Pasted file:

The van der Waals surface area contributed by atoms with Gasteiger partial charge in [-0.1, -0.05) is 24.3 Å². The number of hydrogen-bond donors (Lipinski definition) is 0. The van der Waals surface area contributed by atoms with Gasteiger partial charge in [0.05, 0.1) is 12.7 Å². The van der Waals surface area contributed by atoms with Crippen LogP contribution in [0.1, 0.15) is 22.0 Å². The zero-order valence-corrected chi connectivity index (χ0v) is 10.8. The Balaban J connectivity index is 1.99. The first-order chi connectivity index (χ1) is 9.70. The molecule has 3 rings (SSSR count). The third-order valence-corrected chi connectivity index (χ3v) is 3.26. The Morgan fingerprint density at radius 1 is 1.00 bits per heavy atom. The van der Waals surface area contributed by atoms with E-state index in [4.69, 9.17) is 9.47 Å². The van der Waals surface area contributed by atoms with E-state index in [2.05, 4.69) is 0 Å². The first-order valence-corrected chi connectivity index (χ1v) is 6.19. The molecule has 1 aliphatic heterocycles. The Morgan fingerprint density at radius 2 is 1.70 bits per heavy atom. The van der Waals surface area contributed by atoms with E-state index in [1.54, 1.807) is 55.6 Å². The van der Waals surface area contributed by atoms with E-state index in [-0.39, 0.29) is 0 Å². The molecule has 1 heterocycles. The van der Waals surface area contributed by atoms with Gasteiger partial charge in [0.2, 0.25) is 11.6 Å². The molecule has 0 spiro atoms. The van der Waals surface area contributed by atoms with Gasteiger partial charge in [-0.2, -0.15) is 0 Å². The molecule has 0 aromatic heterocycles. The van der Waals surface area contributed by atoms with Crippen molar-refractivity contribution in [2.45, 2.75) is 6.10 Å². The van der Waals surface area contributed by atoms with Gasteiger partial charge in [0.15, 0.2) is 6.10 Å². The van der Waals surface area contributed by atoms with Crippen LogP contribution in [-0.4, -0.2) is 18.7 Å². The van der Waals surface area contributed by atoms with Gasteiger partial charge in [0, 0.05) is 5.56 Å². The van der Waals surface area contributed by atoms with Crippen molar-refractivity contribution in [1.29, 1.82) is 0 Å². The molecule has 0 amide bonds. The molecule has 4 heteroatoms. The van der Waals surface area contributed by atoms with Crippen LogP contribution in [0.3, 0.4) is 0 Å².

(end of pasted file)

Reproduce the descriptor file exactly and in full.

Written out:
The van der Waals surface area contributed by atoms with Gasteiger partial charge in [-0.1, -0.05) is 24.3 Å². The number of hydrogen-bond donors (Lipinski definition) is 0. The van der Waals surface area contributed by atoms with Gasteiger partial charge in [0.05, 0.1) is 12.7 Å². The van der Waals surface area contributed by atoms with Crippen LogP contribution in [0.1, 0.15) is 22.0 Å². The zero-order valence-corrected chi connectivity index (χ0v) is 10.8. The Balaban J connectivity index is 1.99. The first-order chi connectivity index (χ1) is 9.70. The molecule has 3 rings (SSSR count). The third-order valence-corrected chi connectivity index (χ3v) is 3.26. The Morgan fingerprint density at radius 1 is 1.00 bits per heavy atom. The van der Waals surface area contributed by atoms with E-state index in [4.69, 9.17) is 9.47 Å². The van der Waals surface area contributed by atoms with E-state index in [2.05, 4.69) is 0 Å². The first-order valence-corrected chi connectivity index (χ1v) is 6.19. The molecule has 1 aliphatic heterocycles. The Morgan fingerprint density at radius 2 is 1.70 bits per heavy atom. The van der Waals surface area contributed by atoms with E-state index in [1.54, 1.807) is 55.6 Å². The van der Waals surface area contributed by atoms with E-state index in [-0.39, 0.29) is 0 Å². The molecule has 1 heterocycles. The van der Waals surface area contributed by atoms with Gasteiger partial charge in [0.2, 0.25) is 11.6 Å². The molecule has 0 spiro atoms. The van der Waals surface area contributed by atoms with Gasteiger partial charge in [-0.2, -0.15) is 0 Å². The molecule has 0 aromatic heterocycles. The van der Waals surface area contributed by atoms with Crippen molar-refractivity contribution in [2.45, 2.75) is 6.10 Å². The van der Waals surface area contributed by atoms with Gasteiger partial charge in [0.15, 0.2) is 6.10 Å². The van der Waals surface area contributed by atoms with Crippen LogP contribution in [-0.4, -0.2) is 18.7 Å². The van der Waals surface area contributed by atoms with Gasteiger partial charge in [0, 0.05) is 5.56 Å². The van der Waals surface area contributed by atoms with Crippen molar-refractivity contribution in [1.29, 1.82) is 0 Å². The molecule has 0 amide bonds. The molecule has 4 heteroatoms. The van der Waals surface area contributed by atoms with Crippen LogP contribution in [0.3, 0.4) is 0 Å².